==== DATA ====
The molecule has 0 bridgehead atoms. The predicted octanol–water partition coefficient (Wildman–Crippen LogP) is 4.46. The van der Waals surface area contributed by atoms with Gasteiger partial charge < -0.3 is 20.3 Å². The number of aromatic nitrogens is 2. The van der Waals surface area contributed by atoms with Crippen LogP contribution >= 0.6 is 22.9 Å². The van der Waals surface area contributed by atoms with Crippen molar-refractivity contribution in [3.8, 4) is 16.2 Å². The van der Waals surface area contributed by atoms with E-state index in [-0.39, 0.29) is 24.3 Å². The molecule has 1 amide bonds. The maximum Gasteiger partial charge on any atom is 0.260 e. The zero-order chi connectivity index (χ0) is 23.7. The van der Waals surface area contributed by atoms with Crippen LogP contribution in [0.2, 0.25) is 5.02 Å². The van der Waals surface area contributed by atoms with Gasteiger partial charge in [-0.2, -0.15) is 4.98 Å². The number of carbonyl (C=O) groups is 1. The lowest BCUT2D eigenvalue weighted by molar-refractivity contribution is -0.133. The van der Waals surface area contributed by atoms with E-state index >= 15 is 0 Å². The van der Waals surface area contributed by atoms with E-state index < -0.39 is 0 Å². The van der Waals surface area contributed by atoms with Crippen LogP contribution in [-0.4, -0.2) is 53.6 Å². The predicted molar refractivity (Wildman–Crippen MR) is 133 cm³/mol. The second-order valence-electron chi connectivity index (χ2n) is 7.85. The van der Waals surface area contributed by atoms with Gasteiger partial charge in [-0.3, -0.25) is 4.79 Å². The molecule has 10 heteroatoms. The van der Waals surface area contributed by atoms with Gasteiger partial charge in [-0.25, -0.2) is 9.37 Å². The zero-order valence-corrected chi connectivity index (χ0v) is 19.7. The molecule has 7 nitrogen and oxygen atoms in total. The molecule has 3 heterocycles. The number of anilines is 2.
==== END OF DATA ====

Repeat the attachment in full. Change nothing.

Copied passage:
The molecule has 0 bridgehead atoms. The predicted octanol–water partition coefficient (Wildman–Crippen LogP) is 4.46. The van der Waals surface area contributed by atoms with Gasteiger partial charge < -0.3 is 20.3 Å². The number of aromatic nitrogens is 2. The van der Waals surface area contributed by atoms with Crippen LogP contribution >= 0.6 is 22.9 Å². The van der Waals surface area contributed by atoms with Crippen molar-refractivity contribution in [3.8, 4) is 16.2 Å². The van der Waals surface area contributed by atoms with E-state index in [-0.39, 0.29) is 24.3 Å². The molecule has 1 amide bonds. The maximum Gasteiger partial charge on any atom is 0.260 e. The zero-order chi connectivity index (χ0) is 23.7. The van der Waals surface area contributed by atoms with Crippen LogP contribution in [0.2, 0.25) is 5.02 Å². The van der Waals surface area contributed by atoms with Gasteiger partial charge in [-0.2, -0.15) is 4.98 Å². The number of carbonyl (C=O) groups is 1. The lowest BCUT2D eigenvalue weighted by molar-refractivity contribution is -0.133. The van der Waals surface area contributed by atoms with E-state index >= 15 is 0 Å². The van der Waals surface area contributed by atoms with E-state index < -0.39 is 0 Å². The van der Waals surface area contributed by atoms with Crippen LogP contribution in [-0.4, -0.2) is 53.6 Å². The predicted molar refractivity (Wildman–Crippen MR) is 133 cm³/mol. The second-order valence-electron chi connectivity index (χ2n) is 7.85. The van der Waals surface area contributed by atoms with Gasteiger partial charge in [-0.3, -0.25) is 4.79 Å². The molecule has 10 heteroatoms. The van der Waals surface area contributed by atoms with Gasteiger partial charge in [-0.25, -0.2) is 9.37 Å². The zero-order valence-corrected chi connectivity index (χ0v) is 19.7. The molecule has 7 nitrogen and oxygen atoms in total. The molecule has 3 heterocycles. The number of anilines is 2.